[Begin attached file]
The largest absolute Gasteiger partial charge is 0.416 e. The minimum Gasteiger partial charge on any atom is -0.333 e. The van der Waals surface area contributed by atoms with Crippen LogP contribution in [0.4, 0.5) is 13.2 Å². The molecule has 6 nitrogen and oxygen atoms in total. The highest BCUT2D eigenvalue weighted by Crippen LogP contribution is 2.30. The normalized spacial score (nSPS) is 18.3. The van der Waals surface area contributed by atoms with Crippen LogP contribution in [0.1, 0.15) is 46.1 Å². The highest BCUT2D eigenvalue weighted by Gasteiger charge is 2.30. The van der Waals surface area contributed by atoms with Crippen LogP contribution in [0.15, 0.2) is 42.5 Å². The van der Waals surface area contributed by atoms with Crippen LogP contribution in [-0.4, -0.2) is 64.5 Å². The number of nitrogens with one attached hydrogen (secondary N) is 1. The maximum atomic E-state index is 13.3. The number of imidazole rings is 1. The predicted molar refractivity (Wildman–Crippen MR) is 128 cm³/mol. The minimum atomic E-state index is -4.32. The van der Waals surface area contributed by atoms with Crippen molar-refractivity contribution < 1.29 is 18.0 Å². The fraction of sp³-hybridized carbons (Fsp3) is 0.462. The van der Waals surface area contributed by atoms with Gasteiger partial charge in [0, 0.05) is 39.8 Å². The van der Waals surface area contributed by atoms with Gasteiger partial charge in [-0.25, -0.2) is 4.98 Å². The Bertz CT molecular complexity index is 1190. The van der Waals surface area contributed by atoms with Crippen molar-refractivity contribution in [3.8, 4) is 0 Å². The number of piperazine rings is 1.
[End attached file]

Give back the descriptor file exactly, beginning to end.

The largest absolute Gasteiger partial charge is 0.416 e. The minimum Gasteiger partial charge on any atom is -0.333 e. The van der Waals surface area contributed by atoms with Crippen LogP contribution in [0.4, 0.5) is 13.2 Å². The molecule has 6 nitrogen and oxygen atoms in total. The highest BCUT2D eigenvalue weighted by Crippen LogP contribution is 2.30. The normalized spacial score (nSPS) is 18.3. The van der Waals surface area contributed by atoms with Crippen LogP contribution in [0.1, 0.15) is 46.1 Å². The highest BCUT2D eigenvalue weighted by Gasteiger charge is 2.30. The van der Waals surface area contributed by atoms with Crippen LogP contribution in [0.15, 0.2) is 42.5 Å². The van der Waals surface area contributed by atoms with Crippen LogP contribution in [-0.4, -0.2) is 64.5 Å². The number of nitrogens with one attached hydrogen (secondary N) is 1. The maximum atomic E-state index is 13.3. The number of imidazole rings is 1. The predicted molar refractivity (Wildman–Crippen MR) is 128 cm³/mol. The minimum atomic E-state index is -4.32. The van der Waals surface area contributed by atoms with Crippen molar-refractivity contribution < 1.29 is 18.0 Å². The fraction of sp³-hybridized carbons (Fsp3) is 0.462. The van der Waals surface area contributed by atoms with Gasteiger partial charge in [0, 0.05) is 39.8 Å². The van der Waals surface area contributed by atoms with Gasteiger partial charge in [-0.25, -0.2) is 4.98 Å². The Bertz CT molecular complexity index is 1190. The van der Waals surface area contributed by atoms with Crippen molar-refractivity contribution in [3.8, 4) is 0 Å². The number of piperazine rings is 1.